D1. In any action brought pursuant to subsection D, the court, in its discretion, may award reasonable attorney fees as part of the costs (i) to a prevailing party who is the parent of a child with a disability; (ii) to a prevailing party who is the Board of Education or a local school division against the attorney of a parent who files a complaint or a subsequent cause of action that is frivolous, unreasonable, or without foundation, or against the attorney of a parent who continued to litigate after the litigation clearly became frivolous, unreasonable, or without foundation; or (iii) to a prevailing party who is the Board of Education or a local school division against the attorney of a parent, or against the parent, if the parent's complaint or subsequent cause of action was presented for any improper purpose, such as to harass, to cause unnecessary delay, or to needlessly increase the cause of litigation.
Attorney fees may not be awarded relating to any meeting of the Individualized Education Plan (IEP) Team unless such meeting is convened as a result of an administrative proceeding or judicial action, or, at the discretion of the State, for a mediation described in subsection B.
E. Whenever the Board of Education, in its discretion,
determines that a school division fails to establish and maintain programs of
free and appropriate public education
which that comply with
regulations established by the Board, the Board may withhold all special
education moneys from the school division and may use the payments which
that would have been available to such school division to provide special
education, directly or by contract, to eligible children with disabilities in
such manner as the Board considers appropriate.
F. The Board of Education shall supervise educational programs for children with disabilities by other public agencies and shall ensure that the identification, evaluation, and placement of children with disabilities and youth in education programs by other public agencies, as appropriate, are consistent with the provisions of the Board of Education's special education regulations.
G. The Board of Education shall prescribe regulations to provide a range of assessment procedures for the evaluation of children with disabilities. These regulations shall include provision for parents to participate, if they so request, in the consideration of the assessment components to be used. However, such regulations shall not require any local school board to exceed the requirements of federal law or regulations for the identification and evaluation of children with disabilities.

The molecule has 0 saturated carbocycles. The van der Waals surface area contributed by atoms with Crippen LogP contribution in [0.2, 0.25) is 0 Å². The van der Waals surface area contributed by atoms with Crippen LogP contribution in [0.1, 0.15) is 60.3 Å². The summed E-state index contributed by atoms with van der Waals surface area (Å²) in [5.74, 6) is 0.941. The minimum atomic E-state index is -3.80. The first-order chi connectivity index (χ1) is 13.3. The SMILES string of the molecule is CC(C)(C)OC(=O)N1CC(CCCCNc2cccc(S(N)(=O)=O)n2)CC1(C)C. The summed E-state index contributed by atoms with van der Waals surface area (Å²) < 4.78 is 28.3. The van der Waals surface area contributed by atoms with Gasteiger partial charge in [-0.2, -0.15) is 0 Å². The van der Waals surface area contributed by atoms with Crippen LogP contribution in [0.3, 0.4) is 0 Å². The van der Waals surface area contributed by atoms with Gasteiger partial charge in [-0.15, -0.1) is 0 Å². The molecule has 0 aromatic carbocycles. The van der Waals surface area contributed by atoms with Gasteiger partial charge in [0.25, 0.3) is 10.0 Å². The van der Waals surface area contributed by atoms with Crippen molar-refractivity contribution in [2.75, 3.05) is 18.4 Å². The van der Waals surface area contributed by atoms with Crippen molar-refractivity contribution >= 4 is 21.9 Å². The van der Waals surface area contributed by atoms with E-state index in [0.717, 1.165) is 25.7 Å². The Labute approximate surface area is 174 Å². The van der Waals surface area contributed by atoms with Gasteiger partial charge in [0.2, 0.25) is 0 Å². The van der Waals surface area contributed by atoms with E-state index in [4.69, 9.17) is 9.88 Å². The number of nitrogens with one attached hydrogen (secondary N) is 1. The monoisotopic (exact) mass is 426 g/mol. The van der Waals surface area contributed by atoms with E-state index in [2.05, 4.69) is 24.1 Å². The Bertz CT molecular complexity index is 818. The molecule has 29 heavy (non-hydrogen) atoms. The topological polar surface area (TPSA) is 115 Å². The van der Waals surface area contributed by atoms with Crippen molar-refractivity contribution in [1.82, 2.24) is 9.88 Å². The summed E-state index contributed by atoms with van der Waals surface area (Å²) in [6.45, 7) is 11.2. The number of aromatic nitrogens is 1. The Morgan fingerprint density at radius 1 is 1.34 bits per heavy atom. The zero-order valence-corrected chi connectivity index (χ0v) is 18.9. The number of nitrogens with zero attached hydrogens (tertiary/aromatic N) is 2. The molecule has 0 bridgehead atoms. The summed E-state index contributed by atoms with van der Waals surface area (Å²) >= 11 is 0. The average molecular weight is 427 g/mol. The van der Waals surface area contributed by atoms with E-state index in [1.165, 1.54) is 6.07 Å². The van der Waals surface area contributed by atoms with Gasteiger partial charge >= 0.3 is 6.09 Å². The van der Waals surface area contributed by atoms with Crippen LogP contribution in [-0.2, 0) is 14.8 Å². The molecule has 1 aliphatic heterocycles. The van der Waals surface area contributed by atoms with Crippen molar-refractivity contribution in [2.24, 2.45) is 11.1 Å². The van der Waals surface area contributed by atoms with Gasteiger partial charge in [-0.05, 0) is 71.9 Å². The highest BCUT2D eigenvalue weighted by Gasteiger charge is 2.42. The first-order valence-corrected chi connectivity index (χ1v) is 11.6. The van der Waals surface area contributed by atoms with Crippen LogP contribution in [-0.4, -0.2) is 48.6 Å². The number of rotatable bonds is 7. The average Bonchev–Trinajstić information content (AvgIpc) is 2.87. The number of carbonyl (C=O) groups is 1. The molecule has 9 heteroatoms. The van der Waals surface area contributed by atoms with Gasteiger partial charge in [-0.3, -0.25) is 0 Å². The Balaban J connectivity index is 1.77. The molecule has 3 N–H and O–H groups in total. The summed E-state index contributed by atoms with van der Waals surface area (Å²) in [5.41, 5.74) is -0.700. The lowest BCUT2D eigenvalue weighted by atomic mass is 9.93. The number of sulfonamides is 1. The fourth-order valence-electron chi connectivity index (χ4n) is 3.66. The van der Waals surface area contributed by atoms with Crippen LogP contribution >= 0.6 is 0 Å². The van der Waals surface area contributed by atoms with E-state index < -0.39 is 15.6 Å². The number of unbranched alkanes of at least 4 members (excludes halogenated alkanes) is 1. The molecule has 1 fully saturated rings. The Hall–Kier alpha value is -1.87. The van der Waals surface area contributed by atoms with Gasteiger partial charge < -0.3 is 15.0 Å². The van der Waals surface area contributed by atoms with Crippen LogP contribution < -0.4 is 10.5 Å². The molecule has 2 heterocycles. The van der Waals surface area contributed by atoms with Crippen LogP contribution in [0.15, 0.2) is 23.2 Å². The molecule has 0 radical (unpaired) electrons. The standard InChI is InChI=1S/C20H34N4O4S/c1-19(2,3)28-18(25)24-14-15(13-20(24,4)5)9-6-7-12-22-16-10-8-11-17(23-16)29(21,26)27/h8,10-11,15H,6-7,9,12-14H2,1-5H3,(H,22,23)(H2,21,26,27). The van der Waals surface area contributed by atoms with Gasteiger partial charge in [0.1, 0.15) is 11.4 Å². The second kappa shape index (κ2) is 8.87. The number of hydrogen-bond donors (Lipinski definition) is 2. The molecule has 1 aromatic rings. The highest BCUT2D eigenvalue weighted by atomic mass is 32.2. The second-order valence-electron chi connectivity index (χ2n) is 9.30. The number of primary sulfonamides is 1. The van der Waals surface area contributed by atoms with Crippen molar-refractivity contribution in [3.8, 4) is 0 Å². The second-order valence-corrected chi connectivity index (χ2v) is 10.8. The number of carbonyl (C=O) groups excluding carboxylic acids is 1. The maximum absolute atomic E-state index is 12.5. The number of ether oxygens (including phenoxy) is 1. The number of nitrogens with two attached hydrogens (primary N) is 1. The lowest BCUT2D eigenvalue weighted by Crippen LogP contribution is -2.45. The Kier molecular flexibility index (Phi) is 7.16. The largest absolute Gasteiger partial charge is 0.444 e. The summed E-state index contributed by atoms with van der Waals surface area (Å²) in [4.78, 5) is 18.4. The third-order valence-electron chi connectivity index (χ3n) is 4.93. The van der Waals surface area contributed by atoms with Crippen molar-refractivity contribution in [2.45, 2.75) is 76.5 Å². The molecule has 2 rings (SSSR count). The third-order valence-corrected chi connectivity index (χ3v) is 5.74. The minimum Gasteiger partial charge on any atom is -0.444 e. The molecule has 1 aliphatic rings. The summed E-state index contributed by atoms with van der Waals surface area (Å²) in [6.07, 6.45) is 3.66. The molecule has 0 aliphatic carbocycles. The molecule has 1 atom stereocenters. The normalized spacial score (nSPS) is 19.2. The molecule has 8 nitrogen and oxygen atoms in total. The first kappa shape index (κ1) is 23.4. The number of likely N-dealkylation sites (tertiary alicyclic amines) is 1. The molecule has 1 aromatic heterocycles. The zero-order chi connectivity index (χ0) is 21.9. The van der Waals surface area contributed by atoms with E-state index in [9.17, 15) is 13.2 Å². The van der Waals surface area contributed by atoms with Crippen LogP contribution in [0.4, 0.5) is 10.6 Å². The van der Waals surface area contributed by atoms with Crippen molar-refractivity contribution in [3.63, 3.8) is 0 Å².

§22.1-217.01. Information on educational and other services for students identified as deaf or hard of hearing or visually impaired.
The Department of Education shall annually prepare and
distribute to local school boards packets of information describing the
educational and other services available through the Virginia School for the
Deaf and the Blind, the Virginia Department for the Deaf and Hard-of-Hearing,
and the Virginia Department for the Blind and Vision Impaired to students who
are identified as
hearing impaired deaf or hard of hearing or
visually impaired. Local school boards shall annually post this information on
the school division's website and inform the parents of those students who are
identified as hearing impaired deaf or hard of hearing or
visually impaired of its availability. School boards shall ensure that packets
of such information are available in an accessible format for review by parents
who do not have Internet access.
As used in this chapter unless the context requires a different meaning:
"Board" means the Virginia Board of Education.
"Department" means the Department of Education.
"Person" means any individual, group of individuals, partnership, association, business trust, corporation, or other business entity.
"School for students with disabilities" or